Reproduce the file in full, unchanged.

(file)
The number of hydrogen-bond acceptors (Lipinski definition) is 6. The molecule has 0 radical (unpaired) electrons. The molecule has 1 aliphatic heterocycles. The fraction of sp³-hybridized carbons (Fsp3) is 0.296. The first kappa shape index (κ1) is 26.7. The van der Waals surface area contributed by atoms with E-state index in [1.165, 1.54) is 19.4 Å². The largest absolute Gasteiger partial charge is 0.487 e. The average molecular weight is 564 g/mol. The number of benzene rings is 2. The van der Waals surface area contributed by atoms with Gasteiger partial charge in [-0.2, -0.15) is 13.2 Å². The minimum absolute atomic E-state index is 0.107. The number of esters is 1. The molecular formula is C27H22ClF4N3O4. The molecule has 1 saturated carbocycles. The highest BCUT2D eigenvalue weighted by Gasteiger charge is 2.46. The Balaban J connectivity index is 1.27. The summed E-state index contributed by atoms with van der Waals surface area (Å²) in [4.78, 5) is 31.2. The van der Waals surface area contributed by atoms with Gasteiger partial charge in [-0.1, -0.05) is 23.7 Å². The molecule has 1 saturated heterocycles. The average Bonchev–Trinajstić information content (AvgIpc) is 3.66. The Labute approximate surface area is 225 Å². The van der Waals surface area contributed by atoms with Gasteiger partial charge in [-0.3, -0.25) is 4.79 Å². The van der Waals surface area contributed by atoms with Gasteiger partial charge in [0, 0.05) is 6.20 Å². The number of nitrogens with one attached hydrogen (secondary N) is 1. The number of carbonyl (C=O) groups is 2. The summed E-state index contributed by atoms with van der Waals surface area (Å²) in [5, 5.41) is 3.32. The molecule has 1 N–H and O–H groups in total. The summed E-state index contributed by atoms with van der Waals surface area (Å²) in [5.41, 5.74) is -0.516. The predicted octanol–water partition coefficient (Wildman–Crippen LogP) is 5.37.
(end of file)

The number of hydrogen-bond acceptors (Lipinski definition) is 6. The molecule has 0 radical (unpaired) electrons. The molecule has 1 aliphatic heterocycles. The fraction of sp³-hybridized carbons (Fsp3) is 0.296. The first kappa shape index (κ1) is 26.7. The van der Waals surface area contributed by atoms with E-state index in [1.165, 1.54) is 19.4 Å². The largest absolute Gasteiger partial charge is 0.487 e. The average molecular weight is 564 g/mol. The number of benzene rings is 2. The van der Waals surface area contributed by atoms with Gasteiger partial charge in [-0.2, -0.15) is 13.2 Å². The minimum absolute atomic E-state index is 0.107. The number of esters is 1. The molecular formula is C27H22ClF4N3O4. The molecule has 1 saturated carbocycles. The highest BCUT2D eigenvalue weighted by Gasteiger charge is 2.46. The Balaban J connectivity index is 1.27. The summed E-state index contributed by atoms with van der Waals surface area (Å²) in [4.78, 5) is 31.2. The van der Waals surface area contributed by atoms with Gasteiger partial charge in [-0.1, -0.05) is 23.7 Å². The molecule has 1 saturated heterocycles. The average Bonchev–Trinajstić information content (AvgIpc) is 3.66. The Labute approximate surface area is 225 Å². The van der Waals surface area contributed by atoms with Gasteiger partial charge in [-0.3, -0.25) is 4.79 Å². The van der Waals surface area contributed by atoms with Gasteiger partial charge in [0, 0.05) is 6.20 Å². The number of nitrogens with one attached hydrogen (secondary N) is 1. The number of carbonyl (C=O) groups is 2. The summed E-state index contributed by atoms with van der Waals surface area (Å²) in [5, 5.41) is 3.32. The molecule has 1 N–H and O–H groups in total. The summed E-state index contributed by atoms with van der Waals surface area (Å²) in [5.41, 5.74) is -0.516. The predicted octanol–water partition coefficient (Wildman–Crippen LogP) is 5.37.